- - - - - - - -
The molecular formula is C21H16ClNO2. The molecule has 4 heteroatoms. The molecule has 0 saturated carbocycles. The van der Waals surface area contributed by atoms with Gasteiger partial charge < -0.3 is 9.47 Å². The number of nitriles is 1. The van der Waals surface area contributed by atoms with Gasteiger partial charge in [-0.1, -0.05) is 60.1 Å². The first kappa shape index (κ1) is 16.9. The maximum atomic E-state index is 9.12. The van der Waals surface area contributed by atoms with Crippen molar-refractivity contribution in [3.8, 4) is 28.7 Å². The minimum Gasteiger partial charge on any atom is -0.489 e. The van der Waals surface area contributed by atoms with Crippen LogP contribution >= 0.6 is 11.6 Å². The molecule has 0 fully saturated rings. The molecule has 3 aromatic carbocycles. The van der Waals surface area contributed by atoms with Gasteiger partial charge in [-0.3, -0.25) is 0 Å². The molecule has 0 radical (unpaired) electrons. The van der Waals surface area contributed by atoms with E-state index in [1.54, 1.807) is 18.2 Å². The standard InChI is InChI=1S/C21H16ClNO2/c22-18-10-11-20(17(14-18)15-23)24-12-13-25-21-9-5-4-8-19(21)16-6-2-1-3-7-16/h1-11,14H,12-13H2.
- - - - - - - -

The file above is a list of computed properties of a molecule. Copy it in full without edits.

The molecular formula is C21H16ClNO2. The molecule has 4 heteroatoms. The molecule has 0 saturated carbocycles. The van der Waals surface area contributed by atoms with Gasteiger partial charge < -0.3 is 9.47 Å². The number of nitriles is 1. The van der Waals surface area contributed by atoms with Gasteiger partial charge in [-0.1, -0.05) is 60.1 Å². The first kappa shape index (κ1) is 16.9. The maximum atomic E-state index is 9.12. The van der Waals surface area contributed by atoms with Crippen molar-refractivity contribution in [3.8, 4) is 28.7 Å². The minimum Gasteiger partial charge on any atom is -0.489 e. The van der Waals surface area contributed by atoms with Crippen LogP contribution >= 0.6 is 11.6 Å². The molecule has 0 fully saturated rings. The molecule has 3 aromatic carbocycles. The van der Waals surface area contributed by atoms with Gasteiger partial charge in [-0.3, -0.25) is 0 Å². The molecule has 0 radical (unpaired) electrons. The van der Waals surface area contributed by atoms with E-state index in [1.54, 1.807) is 18.2 Å². The standard InChI is InChI=1S/C21H16ClNO2/c22-18-10-11-20(17(14-18)15-23)24-12-13-25-21-9-5-4-8-19(21)16-6-2-1-3-7-16/h1-11,14H,12-13H2.